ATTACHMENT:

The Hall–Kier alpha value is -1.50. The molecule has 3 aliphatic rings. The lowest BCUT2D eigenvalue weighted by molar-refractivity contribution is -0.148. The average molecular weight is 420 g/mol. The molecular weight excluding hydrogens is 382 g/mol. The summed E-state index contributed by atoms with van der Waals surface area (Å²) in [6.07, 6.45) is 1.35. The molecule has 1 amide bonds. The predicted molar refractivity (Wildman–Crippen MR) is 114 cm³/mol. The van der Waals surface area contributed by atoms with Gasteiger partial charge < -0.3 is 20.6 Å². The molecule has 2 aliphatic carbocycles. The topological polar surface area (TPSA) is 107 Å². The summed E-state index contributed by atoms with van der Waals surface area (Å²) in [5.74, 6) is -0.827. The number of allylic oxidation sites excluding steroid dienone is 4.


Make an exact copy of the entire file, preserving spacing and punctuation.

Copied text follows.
The Hall–Kier alpha value is -1.50. The molecule has 3 aliphatic rings. The lowest BCUT2D eigenvalue weighted by molar-refractivity contribution is -0.148. The average molecular weight is 420 g/mol. The molecular weight excluding hydrogens is 382 g/mol. The summed E-state index contributed by atoms with van der Waals surface area (Å²) in [6.07, 6.45) is 1.35. The molecule has 1 amide bonds. The predicted molar refractivity (Wildman–Crippen MR) is 114 cm³/mol. The van der Waals surface area contributed by atoms with Gasteiger partial charge < -0.3 is 20.6 Å². The molecule has 2 aliphatic carbocycles. The topological polar surface area (TPSA) is 107 Å². The summed E-state index contributed by atoms with van der Waals surface area (Å²) in [5.74, 6) is -0.827. The number of allylic oxidation sites excluding steroid dienone is 4.